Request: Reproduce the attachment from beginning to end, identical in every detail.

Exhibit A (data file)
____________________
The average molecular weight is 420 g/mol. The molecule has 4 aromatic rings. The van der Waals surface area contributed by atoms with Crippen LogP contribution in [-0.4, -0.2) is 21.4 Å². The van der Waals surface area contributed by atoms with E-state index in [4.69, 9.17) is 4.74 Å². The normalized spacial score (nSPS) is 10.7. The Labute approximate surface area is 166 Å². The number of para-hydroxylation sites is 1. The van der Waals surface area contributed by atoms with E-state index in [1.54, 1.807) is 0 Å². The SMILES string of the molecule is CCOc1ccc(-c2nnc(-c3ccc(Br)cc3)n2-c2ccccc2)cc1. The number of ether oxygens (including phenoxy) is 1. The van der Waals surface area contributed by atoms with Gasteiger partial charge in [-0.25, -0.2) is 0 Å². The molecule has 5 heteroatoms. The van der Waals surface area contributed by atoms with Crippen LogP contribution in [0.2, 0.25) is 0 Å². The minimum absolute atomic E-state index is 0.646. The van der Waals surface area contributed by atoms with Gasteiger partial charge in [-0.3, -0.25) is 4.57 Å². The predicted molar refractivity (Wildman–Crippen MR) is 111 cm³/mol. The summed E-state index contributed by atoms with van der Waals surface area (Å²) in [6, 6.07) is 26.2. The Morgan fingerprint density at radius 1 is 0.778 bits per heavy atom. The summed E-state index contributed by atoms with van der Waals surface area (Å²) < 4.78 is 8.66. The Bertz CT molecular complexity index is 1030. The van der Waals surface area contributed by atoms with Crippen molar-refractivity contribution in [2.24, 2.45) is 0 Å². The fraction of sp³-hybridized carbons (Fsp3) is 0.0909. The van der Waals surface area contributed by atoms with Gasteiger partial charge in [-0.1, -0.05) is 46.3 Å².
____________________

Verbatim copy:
The average molecular weight is 420 g/mol. The molecule has 4 aromatic rings. The van der Waals surface area contributed by atoms with Crippen LogP contribution in [-0.4, -0.2) is 21.4 Å². The van der Waals surface area contributed by atoms with E-state index in [4.69, 9.17) is 4.74 Å². The normalized spacial score (nSPS) is 10.7. The Labute approximate surface area is 166 Å². The number of para-hydroxylation sites is 1. The van der Waals surface area contributed by atoms with E-state index in [1.54, 1.807) is 0 Å². The SMILES string of the molecule is CCOc1ccc(-c2nnc(-c3ccc(Br)cc3)n2-c2ccccc2)cc1. The number of ether oxygens (including phenoxy) is 1. The van der Waals surface area contributed by atoms with Gasteiger partial charge in [-0.25, -0.2) is 0 Å². The molecule has 5 heteroatoms. The van der Waals surface area contributed by atoms with Crippen LogP contribution in [0.2, 0.25) is 0 Å². The minimum absolute atomic E-state index is 0.646. The van der Waals surface area contributed by atoms with Gasteiger partial charge in [-0.3, -0.25) is 4.57 Å². The predicted molar refractivity (Wildman–Crippen MR) is 111 cm³/mol. The summed E-state index contributed by atoms with van der Waals surface area (Å²) in [6, 6.07) is 26.2. The Morgan fingerprint density at radius 1 is 0.778 bits per heavy atom. The summed E-state index contributed by atoms with van der Waals surface area (Å²) < 4.78 is 8.66. The Bertz CT molecular complexity index is 1030. The van der Waals surface area contributed by atoms with Crippen molar-refractivity contribution in [2.24, 2.45) is 0 Å². The fraction of sp³-hybridized carbons (Fsp3) is 0.0909. The van der Waals surface area contributed by atoms with Gasteiger partial charge in [-0.1, -0.05) is 46.3 Å².